In the hospital, my colleague Dr Paul Whitaker has responded to the demand from patients by setting up our first Covid-19 survivors clinic.
Initially the plan was to follow up on patients 12 weeks after their discharge from hospital, but it's become clear that some people who needed hospital treatment are already back to normal, while some of those who didn't are still unwell, like Amira and Molly. So referrals are now being accepted from GPs as well.
When people arrive at the clinic they have chest X-rays, lung-function tests and a walking test, and are asked to fill in a series of questionnaires. If their symptoms are bad, then they may have an echocardiogram, a CT scan and full lung-function testing.
"I think there could be a big iceberg out there of people who've had Covid-19 and just haven't got back to normal. Every week I'm getting three or four phone calls from GPs who are saying they've seen a patient who had Covid a couple of months ago, and they're still symptomatic," Paul Whitaker says.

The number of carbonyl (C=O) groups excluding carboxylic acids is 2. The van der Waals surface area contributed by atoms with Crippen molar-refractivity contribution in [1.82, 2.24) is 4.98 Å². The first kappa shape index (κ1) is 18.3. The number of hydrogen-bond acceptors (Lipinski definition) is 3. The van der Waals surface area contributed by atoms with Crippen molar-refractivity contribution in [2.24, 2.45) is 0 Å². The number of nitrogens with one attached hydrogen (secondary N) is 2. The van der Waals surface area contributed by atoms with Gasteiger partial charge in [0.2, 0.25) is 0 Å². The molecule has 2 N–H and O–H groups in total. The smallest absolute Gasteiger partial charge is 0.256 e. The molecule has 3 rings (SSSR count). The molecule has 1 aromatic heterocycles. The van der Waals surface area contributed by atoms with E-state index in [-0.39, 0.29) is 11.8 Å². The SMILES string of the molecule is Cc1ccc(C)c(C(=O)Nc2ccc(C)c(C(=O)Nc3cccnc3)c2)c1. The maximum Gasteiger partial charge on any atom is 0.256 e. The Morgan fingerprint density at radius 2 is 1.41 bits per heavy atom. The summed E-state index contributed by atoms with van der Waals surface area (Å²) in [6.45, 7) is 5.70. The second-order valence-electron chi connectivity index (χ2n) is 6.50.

"In the clinic we're running we're going to be having a dietician, a physiotherapist, as well as a lot of psychological input, because patients are developing the cardiorespiratory complications, but they're also developing post-traumatic stress, anxiety, depression, and they've got neurological symptoms and chronic-fatigue-like symptoms.
"And so how we can support them, how we can set programmes in place - either psychological programmes or rehabilitation programmes - is going to be really important. And we need good evidence about what works."
Rob Whittaker, a consultant clinical psychologist, says waves of tearfulness among Covid-19 survivors are very common and there is "an emerging picture" regarding cognitive difficulties, such as Molly's problems with her memory.
"But it's really hard at the moment to tease apart what's to do with fatigue and emotional, or what might be more organic. It's too early to say."